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Uploaded on Tuesday 21 Feb 2012 by GRID-Arendal

Re-infestation by 'Aedes aegypti'

Year: 2006 Author: Nieves López Izquierdo, Assosciate Consultant UNEP/GRID-Arendal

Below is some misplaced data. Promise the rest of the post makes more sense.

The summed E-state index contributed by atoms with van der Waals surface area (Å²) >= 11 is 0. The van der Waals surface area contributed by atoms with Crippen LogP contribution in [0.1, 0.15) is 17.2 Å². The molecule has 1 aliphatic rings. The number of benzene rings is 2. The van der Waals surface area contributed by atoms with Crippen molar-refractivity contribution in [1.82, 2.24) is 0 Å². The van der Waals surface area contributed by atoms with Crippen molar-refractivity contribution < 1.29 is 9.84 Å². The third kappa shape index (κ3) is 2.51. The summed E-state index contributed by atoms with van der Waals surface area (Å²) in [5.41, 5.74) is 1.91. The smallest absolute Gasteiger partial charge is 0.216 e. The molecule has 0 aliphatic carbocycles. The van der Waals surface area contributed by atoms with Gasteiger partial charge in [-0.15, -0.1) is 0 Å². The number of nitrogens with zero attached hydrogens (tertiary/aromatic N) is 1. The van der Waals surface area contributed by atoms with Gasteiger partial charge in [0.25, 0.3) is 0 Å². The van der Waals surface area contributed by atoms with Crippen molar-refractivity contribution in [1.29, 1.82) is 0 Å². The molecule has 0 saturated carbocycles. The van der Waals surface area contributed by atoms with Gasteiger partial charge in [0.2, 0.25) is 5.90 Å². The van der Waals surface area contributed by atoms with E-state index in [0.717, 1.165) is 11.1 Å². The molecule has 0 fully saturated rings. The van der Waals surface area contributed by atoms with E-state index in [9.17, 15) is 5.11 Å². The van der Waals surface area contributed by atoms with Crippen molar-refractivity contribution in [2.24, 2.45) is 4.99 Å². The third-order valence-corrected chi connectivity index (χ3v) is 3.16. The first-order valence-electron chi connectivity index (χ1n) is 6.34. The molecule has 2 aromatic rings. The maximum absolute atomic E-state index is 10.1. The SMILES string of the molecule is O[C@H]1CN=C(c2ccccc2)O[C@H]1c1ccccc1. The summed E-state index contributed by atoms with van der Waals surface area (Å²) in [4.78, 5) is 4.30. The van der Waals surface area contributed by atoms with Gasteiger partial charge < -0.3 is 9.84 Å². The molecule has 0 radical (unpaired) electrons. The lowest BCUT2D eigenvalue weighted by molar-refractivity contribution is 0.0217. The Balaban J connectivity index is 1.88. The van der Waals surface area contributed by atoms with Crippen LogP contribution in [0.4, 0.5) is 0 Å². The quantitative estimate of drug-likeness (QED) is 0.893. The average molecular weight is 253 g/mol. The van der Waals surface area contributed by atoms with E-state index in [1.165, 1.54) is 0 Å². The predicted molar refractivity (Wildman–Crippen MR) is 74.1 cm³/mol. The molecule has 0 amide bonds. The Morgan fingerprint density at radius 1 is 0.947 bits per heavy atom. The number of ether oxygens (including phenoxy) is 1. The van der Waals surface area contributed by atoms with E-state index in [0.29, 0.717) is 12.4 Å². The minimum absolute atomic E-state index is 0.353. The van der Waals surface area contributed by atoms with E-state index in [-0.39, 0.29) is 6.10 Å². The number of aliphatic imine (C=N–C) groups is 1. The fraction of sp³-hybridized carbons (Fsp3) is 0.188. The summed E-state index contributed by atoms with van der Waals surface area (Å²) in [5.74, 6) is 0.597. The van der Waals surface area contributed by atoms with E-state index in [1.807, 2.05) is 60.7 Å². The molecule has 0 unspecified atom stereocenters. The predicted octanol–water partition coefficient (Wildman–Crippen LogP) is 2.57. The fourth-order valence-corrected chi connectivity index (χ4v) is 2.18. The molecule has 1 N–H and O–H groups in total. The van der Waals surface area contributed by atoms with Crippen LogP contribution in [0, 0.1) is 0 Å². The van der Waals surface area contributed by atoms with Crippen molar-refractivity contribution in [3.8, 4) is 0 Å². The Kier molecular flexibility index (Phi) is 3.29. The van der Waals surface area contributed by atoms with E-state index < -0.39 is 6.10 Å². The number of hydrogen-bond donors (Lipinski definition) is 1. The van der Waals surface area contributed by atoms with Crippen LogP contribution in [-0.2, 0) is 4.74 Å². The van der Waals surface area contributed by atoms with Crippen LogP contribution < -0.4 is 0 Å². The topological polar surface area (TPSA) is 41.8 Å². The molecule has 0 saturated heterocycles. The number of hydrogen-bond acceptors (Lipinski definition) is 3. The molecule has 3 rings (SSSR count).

Climate change affect the health of the population, not only through heat waves and waterborne diseases, but also as a result of the expansion of geographical areas conducive to the transmission of vector-borne diseases such as yellow fever, dengue and malaria. Species of mosquitoes, such as the group ‘Anopheles gambiae’, ‘A. funestus’, ‘A. darlingi’, ‘Culex quinquefasciatus’ and ‘Aedes aegypti’, are responsible for propagation of the majority of vector-borne diseases and are sensitive to changes in temperature (Githeko et al. 2009). The impact which higher temperatures have on the spreading of the mosquitos has already been recorded. While in 1970 the only areas in the region infected by Aedes aegypti – the mosquito responsible for transmitting yellow fever and dengue – were Venezuela, Suriname, the Guyanas and the Caribbean countries, in 2002 virtually the only areas unaffected by these tropical diseases were the southern portions of the continent.
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